Tuesday, October 24, 2006

Austin 2: Life's a Pitch And Then You Die

The worst part of the process of trying to get a script sold or a movie made, at least for me, is the pitch.

That's when you go in front of an executive or group of executives and try to explain in the span of a couple of minutes why they should buy your movie or TV script.

Some people are great at it. Anthony Zuiker, who was a nobody in Hollywood, sold a TV series he created largely on these amazing pitch sessions, which became sort of legendary around town because he would jump all over the room, over furniture, etc. in his excitement. The series, by the way, was "CSI."

I'm no Anthony Zuiker. The few times I pitched something to executives in Hollywood, they were 1-on-1 meetings over coffee, kind of low-pressure situations.

I went to the Austin Film Festival because my script, "Nightstrike," finished in the Top 10 percent of the drama competition and I got a discount on my conference badge. (And because my parents were generous to fit the bill; thanks mom and dad.) I decided to enter the pitch competition as well.

The pitch competition involves you standing up in a room full of other writer wanna-be's and pitching your script in 90 seconds to a couple of judges, who then score you and critique you. My session's judges were a producer who I had spent two days building a relationship with and a former Austin Film Festival winner for best script.

I figured with my natural, Cary Grant-like charm, I'd at least be competitive. Um, not so much.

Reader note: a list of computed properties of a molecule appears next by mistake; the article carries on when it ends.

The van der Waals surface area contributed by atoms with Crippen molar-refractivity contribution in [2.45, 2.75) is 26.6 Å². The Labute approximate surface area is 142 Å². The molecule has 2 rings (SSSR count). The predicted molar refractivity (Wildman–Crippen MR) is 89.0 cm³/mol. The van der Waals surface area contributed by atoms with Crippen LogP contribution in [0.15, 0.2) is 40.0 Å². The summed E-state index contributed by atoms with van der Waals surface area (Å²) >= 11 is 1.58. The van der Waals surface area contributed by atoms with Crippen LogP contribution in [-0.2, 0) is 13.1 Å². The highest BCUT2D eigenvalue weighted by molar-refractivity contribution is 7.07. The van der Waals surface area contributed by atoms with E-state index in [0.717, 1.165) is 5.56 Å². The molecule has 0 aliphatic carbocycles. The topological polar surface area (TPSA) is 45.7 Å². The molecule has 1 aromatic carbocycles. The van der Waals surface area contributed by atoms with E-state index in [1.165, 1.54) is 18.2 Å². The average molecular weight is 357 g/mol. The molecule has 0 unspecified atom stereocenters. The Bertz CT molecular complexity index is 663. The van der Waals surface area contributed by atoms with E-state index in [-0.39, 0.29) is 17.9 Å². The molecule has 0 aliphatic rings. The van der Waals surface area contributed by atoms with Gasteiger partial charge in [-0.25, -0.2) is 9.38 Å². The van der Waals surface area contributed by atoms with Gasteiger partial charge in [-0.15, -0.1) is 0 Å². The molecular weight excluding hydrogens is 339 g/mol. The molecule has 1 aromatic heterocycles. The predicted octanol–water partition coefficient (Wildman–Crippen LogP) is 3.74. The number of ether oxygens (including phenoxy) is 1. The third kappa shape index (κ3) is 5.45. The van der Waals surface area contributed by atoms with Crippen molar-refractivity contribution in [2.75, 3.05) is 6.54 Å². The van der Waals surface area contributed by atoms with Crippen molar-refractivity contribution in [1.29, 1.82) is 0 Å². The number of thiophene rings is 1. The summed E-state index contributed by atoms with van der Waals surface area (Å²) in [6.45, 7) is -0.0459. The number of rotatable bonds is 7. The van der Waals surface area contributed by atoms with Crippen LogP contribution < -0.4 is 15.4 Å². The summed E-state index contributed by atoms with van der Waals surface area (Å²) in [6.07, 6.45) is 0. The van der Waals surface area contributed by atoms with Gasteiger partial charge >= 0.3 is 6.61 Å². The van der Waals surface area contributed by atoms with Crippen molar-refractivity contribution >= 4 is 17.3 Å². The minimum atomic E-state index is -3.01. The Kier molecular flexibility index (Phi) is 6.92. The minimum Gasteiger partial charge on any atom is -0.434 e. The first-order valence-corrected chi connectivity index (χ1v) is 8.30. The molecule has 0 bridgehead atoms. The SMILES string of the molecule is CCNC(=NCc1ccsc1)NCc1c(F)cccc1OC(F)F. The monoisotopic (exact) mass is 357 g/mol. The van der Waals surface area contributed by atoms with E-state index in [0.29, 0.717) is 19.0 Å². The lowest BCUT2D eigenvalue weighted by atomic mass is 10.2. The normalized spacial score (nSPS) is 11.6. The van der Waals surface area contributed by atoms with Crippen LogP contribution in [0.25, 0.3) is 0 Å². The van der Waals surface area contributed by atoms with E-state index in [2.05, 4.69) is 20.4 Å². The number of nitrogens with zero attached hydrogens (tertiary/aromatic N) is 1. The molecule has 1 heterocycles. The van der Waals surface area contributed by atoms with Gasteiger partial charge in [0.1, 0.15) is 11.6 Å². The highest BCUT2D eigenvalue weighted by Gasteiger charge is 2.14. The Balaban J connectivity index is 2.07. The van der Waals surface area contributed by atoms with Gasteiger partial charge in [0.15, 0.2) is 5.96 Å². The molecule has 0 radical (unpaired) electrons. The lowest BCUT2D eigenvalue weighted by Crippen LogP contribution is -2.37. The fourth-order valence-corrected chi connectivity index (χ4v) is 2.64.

Most of the people in front of me bombed. My confidence swelled as I figured I could win simply by not screwing up. Then the person scheduled to go in front of me got criticized for using notecards. Uh oh. I hadn't written my pitch out word for word, but I had a notebook with prompts that I was going to use to help my pitch along. Suddenly, I was self-conscious for bringing up the notebook.

So I told myself "Don't break eye contact! Don't break eye contact!" Ten seconds into the pitch, I looked down at the notebook for the prompt. "You broke eye contact, moron!" the voice inside my head screamed. I quickly looked back to the judges - without having looked at the prompt I had written down. So I look down again. "You just did it again, idiot!" the voice screamed.

So, with 80-plus seconds left in the pitch, I'm now completely discombobulated. I have no idea what I'm saying or where I am or how much time is left. I have an out-of-body experience in which I'm floating above my struggling self - it's like quicksand, the more you struggle, the deeper you sink - and the voice is saying, "What? Did you hit your head or something?" Somehow, the pitch finally ends - within 90 seconds, by the way - and the judges have these sort of frozen expressions over the car wreck they just witnessed.

The thing is, if I had any sort of level of competence, the contest was mine to lose. David, the exec I had been talking with all weekend, gave me a 15 on a 1-15 point scale for "quality of idea." I got 4s in both "performance" and "execution."

Bill, the writer serving as a judge, said to me (I'm not making this bit up), "You know, a lot of people had been talking about Nightstrike and I was really curious to read it. But after hearing your pitch, I'm not sure I'd want to read it after that."